Last week we heard a post resurrection story from the gospel of John. We heard about Jesus making himself known to the disciples and how they believed he had been raised from the dead and were “rejoicing” at this news. But today we hear Luke’s account of what happened. The disciples were in a locked upper room, just like in John’s account, but here the disciples had just finished hearing an unbelievable story about how two men were walking to Emmaus when they encountered a stranger on the road…a man who was wise and opened up the meaning of Scripture. This man had such an impact on them that they invited him to stay and eat, and in the breaking of bread it was revealed that this man was actually Jesus…alive and risen! The two men ran back to Jerusalem to tell their story to the disciples, and that is where our gospel reading begins this morning.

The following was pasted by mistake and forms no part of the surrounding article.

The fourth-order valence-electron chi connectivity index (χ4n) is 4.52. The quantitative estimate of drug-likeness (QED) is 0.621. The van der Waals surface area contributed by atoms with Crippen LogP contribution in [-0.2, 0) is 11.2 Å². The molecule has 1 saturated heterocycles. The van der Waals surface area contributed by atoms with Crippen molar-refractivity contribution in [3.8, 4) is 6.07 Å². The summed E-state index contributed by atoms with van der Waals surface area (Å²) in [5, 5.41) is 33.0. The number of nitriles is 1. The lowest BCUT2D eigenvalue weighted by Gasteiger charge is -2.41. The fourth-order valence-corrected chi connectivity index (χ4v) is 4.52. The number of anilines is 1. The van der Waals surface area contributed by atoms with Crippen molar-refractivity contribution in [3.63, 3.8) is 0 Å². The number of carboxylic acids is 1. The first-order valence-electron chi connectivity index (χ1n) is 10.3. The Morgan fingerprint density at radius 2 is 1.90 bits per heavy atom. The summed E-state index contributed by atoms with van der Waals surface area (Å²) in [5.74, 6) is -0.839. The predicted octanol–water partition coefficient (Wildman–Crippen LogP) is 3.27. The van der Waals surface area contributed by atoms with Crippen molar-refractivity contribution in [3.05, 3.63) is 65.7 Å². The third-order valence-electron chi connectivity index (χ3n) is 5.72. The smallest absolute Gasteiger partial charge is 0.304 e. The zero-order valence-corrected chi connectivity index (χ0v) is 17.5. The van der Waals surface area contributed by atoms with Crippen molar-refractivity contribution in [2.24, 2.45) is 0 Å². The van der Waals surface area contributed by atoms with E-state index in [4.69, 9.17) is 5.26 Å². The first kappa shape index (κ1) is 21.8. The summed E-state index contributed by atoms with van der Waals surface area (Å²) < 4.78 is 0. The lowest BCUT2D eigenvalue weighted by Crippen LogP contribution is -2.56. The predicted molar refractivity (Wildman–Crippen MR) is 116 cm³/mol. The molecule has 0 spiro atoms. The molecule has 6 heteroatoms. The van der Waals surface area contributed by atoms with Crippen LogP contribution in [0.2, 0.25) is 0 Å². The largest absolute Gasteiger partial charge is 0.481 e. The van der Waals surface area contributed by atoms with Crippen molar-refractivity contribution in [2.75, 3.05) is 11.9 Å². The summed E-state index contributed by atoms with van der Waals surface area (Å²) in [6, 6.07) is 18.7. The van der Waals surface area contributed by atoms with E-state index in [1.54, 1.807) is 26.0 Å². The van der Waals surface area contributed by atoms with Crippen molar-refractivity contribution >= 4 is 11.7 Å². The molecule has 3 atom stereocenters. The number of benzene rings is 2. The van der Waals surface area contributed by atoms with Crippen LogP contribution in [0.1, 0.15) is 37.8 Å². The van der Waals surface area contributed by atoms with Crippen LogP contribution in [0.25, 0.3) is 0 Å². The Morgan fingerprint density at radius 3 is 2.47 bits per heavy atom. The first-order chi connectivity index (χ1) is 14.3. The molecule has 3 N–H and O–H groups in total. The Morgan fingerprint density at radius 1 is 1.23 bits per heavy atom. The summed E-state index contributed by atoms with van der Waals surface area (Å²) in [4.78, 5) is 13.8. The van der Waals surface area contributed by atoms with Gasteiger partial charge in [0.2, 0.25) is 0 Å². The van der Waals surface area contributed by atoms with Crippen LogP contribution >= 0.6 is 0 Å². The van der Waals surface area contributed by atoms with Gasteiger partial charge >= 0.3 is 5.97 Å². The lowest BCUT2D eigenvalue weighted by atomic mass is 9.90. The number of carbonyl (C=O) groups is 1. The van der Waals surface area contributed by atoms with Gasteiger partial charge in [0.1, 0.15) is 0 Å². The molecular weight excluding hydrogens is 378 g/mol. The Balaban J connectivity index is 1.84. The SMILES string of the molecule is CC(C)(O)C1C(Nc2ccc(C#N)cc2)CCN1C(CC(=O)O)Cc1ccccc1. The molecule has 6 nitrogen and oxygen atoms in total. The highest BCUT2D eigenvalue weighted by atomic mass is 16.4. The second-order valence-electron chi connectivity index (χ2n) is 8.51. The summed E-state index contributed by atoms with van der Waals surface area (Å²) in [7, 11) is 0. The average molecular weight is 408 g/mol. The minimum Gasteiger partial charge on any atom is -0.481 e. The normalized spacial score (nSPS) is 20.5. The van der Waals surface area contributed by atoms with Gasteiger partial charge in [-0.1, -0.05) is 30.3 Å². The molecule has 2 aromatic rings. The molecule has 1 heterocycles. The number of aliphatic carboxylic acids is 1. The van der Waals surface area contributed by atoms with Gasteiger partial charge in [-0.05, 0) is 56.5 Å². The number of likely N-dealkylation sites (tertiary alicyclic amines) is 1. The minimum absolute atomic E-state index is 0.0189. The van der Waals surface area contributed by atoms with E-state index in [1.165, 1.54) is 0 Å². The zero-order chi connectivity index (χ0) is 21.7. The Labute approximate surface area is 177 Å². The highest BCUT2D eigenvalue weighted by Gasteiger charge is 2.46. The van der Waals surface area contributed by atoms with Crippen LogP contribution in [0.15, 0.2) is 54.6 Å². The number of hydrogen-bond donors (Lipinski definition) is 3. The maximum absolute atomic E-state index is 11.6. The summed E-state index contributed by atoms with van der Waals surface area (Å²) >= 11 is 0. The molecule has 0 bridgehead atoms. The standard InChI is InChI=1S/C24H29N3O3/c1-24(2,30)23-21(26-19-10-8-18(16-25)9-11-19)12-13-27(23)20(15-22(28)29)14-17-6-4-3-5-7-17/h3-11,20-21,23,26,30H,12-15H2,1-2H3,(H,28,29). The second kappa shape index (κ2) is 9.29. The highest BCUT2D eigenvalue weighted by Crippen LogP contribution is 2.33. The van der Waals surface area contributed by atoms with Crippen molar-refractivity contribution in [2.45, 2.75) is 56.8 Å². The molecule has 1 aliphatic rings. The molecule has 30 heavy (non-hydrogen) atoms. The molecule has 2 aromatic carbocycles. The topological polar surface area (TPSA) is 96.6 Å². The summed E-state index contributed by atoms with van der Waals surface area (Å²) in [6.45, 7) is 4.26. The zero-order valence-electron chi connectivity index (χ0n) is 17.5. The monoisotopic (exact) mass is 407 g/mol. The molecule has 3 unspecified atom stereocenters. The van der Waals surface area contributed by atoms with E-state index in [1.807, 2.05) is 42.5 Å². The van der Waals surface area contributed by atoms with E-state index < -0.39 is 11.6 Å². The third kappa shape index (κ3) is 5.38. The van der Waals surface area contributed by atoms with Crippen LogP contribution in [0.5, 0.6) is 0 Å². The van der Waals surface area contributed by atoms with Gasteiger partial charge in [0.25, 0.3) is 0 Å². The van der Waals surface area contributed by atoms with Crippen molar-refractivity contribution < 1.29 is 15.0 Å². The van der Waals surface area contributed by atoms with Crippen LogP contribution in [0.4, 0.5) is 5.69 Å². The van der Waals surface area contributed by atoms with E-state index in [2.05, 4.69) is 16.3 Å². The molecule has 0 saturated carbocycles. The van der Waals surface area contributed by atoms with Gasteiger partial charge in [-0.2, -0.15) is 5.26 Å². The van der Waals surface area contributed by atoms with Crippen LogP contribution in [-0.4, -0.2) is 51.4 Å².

It begins with Jesus surprising his disciples. He appears to them out of nowhere! And unlike in John’s account, the disciples were not rejoicing…they were confused and frightened. And who could blame them!?!? Their master was dead. They saw him crucified. It made senses to believe that once you die—once you are killed—you stay dead and that death is the end. This is the way it is. This is way life works. It didn’t matter that Jesus had told them he would rise from the dead on the third multiple times before he was crucified. It didn’t matter that they had just heard of a firsthand account of seeing Jesus alive. All they could feel and experience was the grief and fear that came with Jesus’s execution. Their savior, their master, their friend was gone and they were consumed with hopelessness. No, this surprise, this sudden appearing of Jesus among them didn’t leave disciples rejoicing…it left them disoriented, confused and in disbelief. But why? They had been told this was going to happen, and they had literally just been told this already happened, Jesus is standing right in front of them showing them his wounds from the cross, saying to them “touch me…see me. This is real…I am not a ghost” and still, while joy was starting to creep into their consciousness, they were disbelieving and still wondering. The disciples didn’t see the surprise that was right in front of them! Their personal reality didn’t match the surprise that Jesus had lovingly prepared for them. In this moment, Jesus doesn’t get mad or frustrated…no. Instead he meets them where they are and offers them an opportunity to reflect… “let’s have a meal a together…let’s do the thing that we’ve done hundreds of times together over the last three years…let’s sit with what has happened and discern together what this means…let us take this moment to quiet our minds to what we have known to be true in the past and begin to believe to in the possibility that there is something much more wonderful and true and good that does exist.”